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Comment & Response |

Folic Acid Supplements During Pregnancy in Specific Clinical Settings—Reply What Do We Know About Epilepsy?

Desirée Valera-Gran, MPH1 ,2; Eva María Navarrete-Muñoz, MPH, PhD1 ,2; Jesús Vioque, MD, MPH, PhD1 ,2
[+] Author Affiliations
1 Department of Public Health, History of Science, and Gynecology, Miguel Hernández University, Sant Joan d’Alacant Campus, Sant Joan d’Alacant, Spain
2Consorcio de Investigación Biomédica de Epidemiología y Salud Pública, Madrid, Spain
JAMA Pediatr. 2015;169(5):506-507. doi:10.1001/jamapediatrics.2015.96.
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In Reply We appreciate the interest of Romigi and colleagues in our article recently published in JAMA Pediatrics. They clarify the effect of folic acid (FA) supplement doses higher than those recommended during pregnancy, particularly among women taking medical treatments for epilepsy.

The current FA recommended dose for the periconceptional period of between 400 μg/d and 1000 μg/d is based on solid evidence.1,2 In our study, 25.2% of women took more than 1000 μg/d of FA and a statistically significant detrimental effect was observed in the psychomotor development of children whose mothers took FA supplement doses higher than 5000 μg/d during pregnancy (3.5%). The effect was still evident after excluding women with medical conditions who were more likely to take an FA supplement dose higher than 5000 μg/d. This finding reinforces the hypothesis that taking very high doses of FA supplements during pregnancy may have a negative effect on infant development independent of treatments for medical reasons. However, along with others,3 we believe that consequences of long-term use of FA supplements throughout pregnancy have been insufficiently explored so far. More research is needed on this issue, with special focus on pregnant women with medical conditions, such as epilepsy or diabetes mellitus, who are more likely to be prescribed higher doses of FA.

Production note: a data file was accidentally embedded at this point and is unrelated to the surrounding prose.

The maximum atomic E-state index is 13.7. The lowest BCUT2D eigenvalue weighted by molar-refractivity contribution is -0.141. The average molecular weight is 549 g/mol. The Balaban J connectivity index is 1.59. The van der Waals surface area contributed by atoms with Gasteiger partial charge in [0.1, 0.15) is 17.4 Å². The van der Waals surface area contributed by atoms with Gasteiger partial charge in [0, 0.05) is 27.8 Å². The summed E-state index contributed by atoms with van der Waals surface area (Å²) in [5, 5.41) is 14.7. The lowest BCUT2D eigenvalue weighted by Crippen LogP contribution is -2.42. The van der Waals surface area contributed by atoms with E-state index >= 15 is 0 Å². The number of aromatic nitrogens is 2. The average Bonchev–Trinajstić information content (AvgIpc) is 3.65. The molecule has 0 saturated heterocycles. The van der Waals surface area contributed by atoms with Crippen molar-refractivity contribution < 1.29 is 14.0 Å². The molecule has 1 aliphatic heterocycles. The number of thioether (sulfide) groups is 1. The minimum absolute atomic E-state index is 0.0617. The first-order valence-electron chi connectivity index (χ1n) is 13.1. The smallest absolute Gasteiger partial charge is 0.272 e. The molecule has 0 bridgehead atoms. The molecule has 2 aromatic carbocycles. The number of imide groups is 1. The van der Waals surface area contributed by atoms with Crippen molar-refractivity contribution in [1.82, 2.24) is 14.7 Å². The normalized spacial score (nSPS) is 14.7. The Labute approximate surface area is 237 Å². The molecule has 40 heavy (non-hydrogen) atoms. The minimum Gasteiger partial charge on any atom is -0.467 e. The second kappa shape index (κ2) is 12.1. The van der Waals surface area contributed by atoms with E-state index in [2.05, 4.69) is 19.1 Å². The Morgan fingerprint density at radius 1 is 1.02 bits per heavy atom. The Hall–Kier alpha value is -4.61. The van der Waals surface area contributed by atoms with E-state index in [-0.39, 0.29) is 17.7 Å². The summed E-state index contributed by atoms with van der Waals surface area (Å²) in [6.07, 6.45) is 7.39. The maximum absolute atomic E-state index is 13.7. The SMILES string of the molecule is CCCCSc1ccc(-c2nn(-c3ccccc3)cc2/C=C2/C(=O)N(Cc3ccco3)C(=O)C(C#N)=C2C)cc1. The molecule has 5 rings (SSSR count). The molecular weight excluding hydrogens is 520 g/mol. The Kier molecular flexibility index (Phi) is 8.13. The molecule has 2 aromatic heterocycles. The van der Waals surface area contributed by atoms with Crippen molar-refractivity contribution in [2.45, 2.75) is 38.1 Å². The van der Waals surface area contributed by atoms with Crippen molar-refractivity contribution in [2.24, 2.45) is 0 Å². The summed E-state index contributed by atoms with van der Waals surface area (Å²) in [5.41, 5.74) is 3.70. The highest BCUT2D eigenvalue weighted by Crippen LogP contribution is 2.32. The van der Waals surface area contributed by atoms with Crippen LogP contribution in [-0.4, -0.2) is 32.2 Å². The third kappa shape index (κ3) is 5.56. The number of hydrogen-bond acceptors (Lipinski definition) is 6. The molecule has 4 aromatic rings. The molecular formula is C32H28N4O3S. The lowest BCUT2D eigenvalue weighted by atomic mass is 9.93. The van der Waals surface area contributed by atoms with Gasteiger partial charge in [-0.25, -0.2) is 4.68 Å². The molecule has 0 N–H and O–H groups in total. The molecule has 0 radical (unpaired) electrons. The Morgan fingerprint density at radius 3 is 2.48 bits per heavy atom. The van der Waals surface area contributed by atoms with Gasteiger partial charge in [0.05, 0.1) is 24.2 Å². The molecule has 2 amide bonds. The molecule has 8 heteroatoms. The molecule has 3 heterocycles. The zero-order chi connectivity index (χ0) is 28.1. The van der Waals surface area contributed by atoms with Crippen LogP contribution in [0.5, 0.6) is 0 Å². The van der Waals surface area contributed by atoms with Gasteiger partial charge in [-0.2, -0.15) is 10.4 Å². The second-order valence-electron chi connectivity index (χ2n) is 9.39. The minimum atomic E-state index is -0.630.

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May 1, 2015
Andrea Romigi, MD, PhD; Fabio Placidi, PhD; Francesca Izzi, PhD
1Neurophysiopathology Unit, Department of Systems Medicine, Sleep and Epilepsy Medicine Centre, University of Rome Tor Vergata Hospital, Rome, Italy2IRCCS Neuromed, Pozzilli, Italy
1Neurophysiopathology Unit, Department of Systems Medicine, Sleep and Epilepsy Medicine Centre, University of Rome Tor Vergata Hospital, Rome, Italy
JAMA Pediatr. 2015;169(5):506. doi:10.1001/jamapediatrics.2015.93.
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